A research group led by the American Museum of Natural History and global wild cat conservation organization Panthera has published the largest gene-based survey of its kind on wild jaguar populations in Mesoamerica. The analysis, published today in the journal PLOS ONE, is based on nearly 450 jaguar scat samples collected in Belize, Costa Rica, Guatemala, Honduras, and Mexico. This work identifies areas of conservation concern for Mesoamerican jaguars and underscores the importance of large-scale genetic monitoring efforts when prioritizing conservation and management efforts for this near-threatened, and elusive, carnivore species. "Mesoamerica has one of the highest deforestation rates worldwide, potentially limiting movement and genetic connectivity in forest-dependent jaguars across this fragmented landscape. Large-scale conservation genetics studies on wild jaguars spanning across several range countries assessing these threats are rare and suffer from low sample sizes for this region," said Claudia Wultsch, the lead author of the paper, a scientist in the Museum's Sackler Institute for Comparative Genomics, and a conservation research fellow at Panthera. "Over the last 100 years, jaguars in Mesoamerica have been pushed out from more than 77 percent of their historic range." To get a better idea of the genetic health and connectivity of jaguar populations in this area and the effectiveness of the existing wildlife corridors (i.e., stretches of habitat that facilitate movement between local populations), the researchers turned to DNA obtained from field-collected jaguar scat. This non-invasive technique lets researchers gather large DNA sample sizes of difficult-to-study wildlife species, such as big cats, without physically capturing, handling, or disturbing the animals. Since these samples quickly degrade in the warm and humid conditions of the tropical countries, however, a great deal of laboratory work has to be done to successfully analyze the DNA. "We believe that these jaguars were once continuously distributed over the whole landscape of Mesoamerica, but human activity has resulted in smaller populations that are isolated from other groups," said George Amato, director of the Museum's Sackler Institute for Comparative Genomics and the paper's senior author. "We want to know whether this fragmentation is resulting in reduced gene flow or inbreeding or other things that might be detrimental to the animals. But most importantly, we want to figure out ways to reconnect these populations or, even if they're not completely isolated, to engage in activities that allow jaguars to move more freely across the landscape. One of the only ways to do this is through genetic analysis." The researchers analyzed DNA from 115 individual jaguars spread across five Mesoamerican countries. Overall, they found moderate levels of genetic variation in the jaguars, with the lowest diversity in Mexico, followed by Honduras. Low levels of genetic diversity could decrease reproductive fitness and resistance to disease, and generally lower animals' potential to adapt to a changing environment. When assessing genetic connectivity in Mesoamerican jaguars, the scientists found low levels of gene flow between jaguars in the Selva Maya -- the largest contiguous tropical forest north of the Amazon, spreading over northern Guatemala, central Belize, and southern Mexico -- and those in Honduras. This suggests that there is limited jaguar movement between these two areas, which is somewhat surprising since they are so geographically close. Although more data are needed to fill gaps in the study, the authors say that the region connecting these sites faces rapid land-cover changes, which have severely increased over the last two decades, putting remaining stepping-stone habitats for jaguars at further risk. This region represents a conservation priority and the authors recommend continued management and maintenance of jaguar corridors and mitigation of jaguars' main threats (e.g., human-wildlife conflict). "Large-scale conservation strategies such as Panthera's Jaguar Corridor Initiative, which are instrumental to protect broadly distributed species such as jaguars, maintain their connectivity, and by doing so to ensure their long-term survival, need to incorporate genetic monitoring of wild populations to fully understand how these species respond to environmental changes and increasing levels of human impacts," Wultsch said. Other authors on the study include Anthony Caragiulo and Salisa Rabinowitz, American Museum of Natural History; Isabela Dias-Freedman, Rutgers University; and Howard Quigley, Panthera. The American Museum of Natural History, founded in 1869, is one of the world's preeminent scientific, educational, and cultural institutions. The Museum encompasses 45 permanent exhibition halls, including the Rose Center for Earth and Space and the Hayden Planetarium, as well as galleries for temporary exhibitions. It is home to the Theodore Roosevelt Memorial, New York State's official memorial to its 33rd governor and the nation's 26th president, and a tribute to Roosevelt's enduring legacy of conservation. The Museum's five active research divisions and three cross-disciplinary centers support approximately 200 scientists, whose work draws on a world-class permanent collection of more than 33 million specimens and artifacts, as well as specialized collections for frozen tissue and genomic and astrophysical data, and one of the largest natural history libraries in the world. Through its Richard Gilder Graduate School, it is the only American museum authorized to grant the Ph.D. degree and the Master of Arts in Teaching degree. Annual attendance has grown to approximately 5 million, and the Museum's exhibitions and Space Shows can be seen in venues on five continents. The Museum's website and collection of apps for mobile devices extend its collections, exhibitions, and educational programs to millions more beyond its walls. Visit amnh.org for more information. Become a fan of the Museum on Facebook at facebook.com/naturalhistory, and follow us on Instagram at @AMNH, Tumblr at amnhnyc, or Twitter at twitter.com/AMNH.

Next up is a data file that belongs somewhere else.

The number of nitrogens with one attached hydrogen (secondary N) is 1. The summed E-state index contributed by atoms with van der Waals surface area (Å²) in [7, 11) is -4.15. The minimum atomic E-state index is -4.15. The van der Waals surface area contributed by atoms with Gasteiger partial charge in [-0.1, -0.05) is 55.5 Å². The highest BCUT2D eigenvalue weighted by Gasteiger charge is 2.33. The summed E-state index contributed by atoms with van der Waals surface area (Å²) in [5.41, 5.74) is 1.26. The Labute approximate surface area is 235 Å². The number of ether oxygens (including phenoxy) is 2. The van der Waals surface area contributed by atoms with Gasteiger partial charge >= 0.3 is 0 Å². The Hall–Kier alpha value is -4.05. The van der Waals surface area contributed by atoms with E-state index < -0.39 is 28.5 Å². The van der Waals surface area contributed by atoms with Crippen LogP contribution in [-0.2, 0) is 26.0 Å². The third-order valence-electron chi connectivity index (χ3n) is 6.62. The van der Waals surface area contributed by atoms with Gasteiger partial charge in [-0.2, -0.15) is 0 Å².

Maruyama S.,Dalhousie University | Maruyama S.,Japan National Institute for Basic Biology | Kim E.,Sackler Institute for Comparative Genomics